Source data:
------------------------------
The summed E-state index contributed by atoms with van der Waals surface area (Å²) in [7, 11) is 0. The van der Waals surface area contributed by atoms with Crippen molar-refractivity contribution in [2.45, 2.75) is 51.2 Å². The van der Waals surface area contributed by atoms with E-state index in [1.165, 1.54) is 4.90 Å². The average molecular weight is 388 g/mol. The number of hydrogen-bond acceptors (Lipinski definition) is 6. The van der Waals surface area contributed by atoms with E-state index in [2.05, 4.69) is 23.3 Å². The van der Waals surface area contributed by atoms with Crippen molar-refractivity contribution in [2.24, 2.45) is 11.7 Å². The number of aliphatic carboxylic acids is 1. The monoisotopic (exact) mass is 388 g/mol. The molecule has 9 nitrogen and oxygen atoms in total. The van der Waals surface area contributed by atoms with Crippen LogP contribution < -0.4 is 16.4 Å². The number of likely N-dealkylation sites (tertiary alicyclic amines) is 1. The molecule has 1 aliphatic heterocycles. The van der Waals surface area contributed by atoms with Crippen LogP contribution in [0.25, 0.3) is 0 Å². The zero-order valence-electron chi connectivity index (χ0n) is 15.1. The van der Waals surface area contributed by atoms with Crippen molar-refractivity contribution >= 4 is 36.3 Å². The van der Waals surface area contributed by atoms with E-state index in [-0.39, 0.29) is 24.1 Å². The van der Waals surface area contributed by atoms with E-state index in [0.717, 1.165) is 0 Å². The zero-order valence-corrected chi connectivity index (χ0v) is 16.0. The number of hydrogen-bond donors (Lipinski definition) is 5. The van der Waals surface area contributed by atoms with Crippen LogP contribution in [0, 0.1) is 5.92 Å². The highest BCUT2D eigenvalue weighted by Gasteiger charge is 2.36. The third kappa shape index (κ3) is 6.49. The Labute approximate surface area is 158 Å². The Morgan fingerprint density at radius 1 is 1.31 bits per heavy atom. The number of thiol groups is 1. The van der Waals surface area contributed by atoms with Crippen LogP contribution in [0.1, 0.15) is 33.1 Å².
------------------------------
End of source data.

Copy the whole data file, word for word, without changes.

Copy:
The summed E-state index contributed by atoms with van der Waals surface area (Å²) in [7, 11) is 0. The van der Waals surface area contributed by atoms with Crippen molar-refractivity contribution in [2.45, 2.75) is 51.2 Å². The van der Waals surface area contributed by atoms with E-state index in [1.165, 1.54) is 4.90 Å². The average molecular weight is 388 g/mol. The number of hydrogen-bond acceptors (Lipinski definition) is 6. The van der Waals surface area contributed by atoms with E-state index in [2.05, 4.69) is 23.3 Å². The van der Waals surface area contributed by atoms with Crippen molar-refractivity contribution in [2.24, 2.45) is 11.7 Å². The number of aliphatic carboxylic acids is 1. The monoisotopic (exact) mass is 388 g/mol. The molecule has 9 nitrogen and oxygen atoms in total. The van der Waals surface area contributed by atoms with Crippen LogP contribution < -0.4 is 16.4 Å². The number of likely N-dealkylation sites (tertiary alicyclic amines) is 1. The molecule has 1 aliphatic heterocycles. The van der Waals surface area contributed by atoms with Crippen LogP contribution in [0.25, 0.3) is 0 Å². The zero-order valence-electron chi connectivity index (χ0n) is 15.1. The van der Waals surface area contributed by atoms with Crippen molar-refractivity contribution >= 4 is 36.3 Å². The van der Waals surface area contributed by atoms with E-state index in [-0.39, 0.29) is 24.1 Å². The van der Waals surface area contributed by atoms with E-state index in [0.717, 1.165) is 0 Å². The zero-order valence-corrected chi connectivity index (χ0v) is 16.0. The number of hydrogen-bond donors (Lipinski definition) is 5. The van der Waals surface area contributed by atoms with Crippen LogP contribution in [0, 0.1) is 5.92 Å². The highest BCUT2D eigenvalue weighted by Gasteiger charge is 2.36. The third kappa shape index (κ3) is 6.49. The Labute approximate surface area is 158 Å². The Morgan fingerprint density at radius 1 is 1.31 bits per heavy atom. The number of thiol groups is 1. The van der Waals surface area contributed by atoms with Crippen LogP contribution in [0.1, 0.15) is 33.1 Å².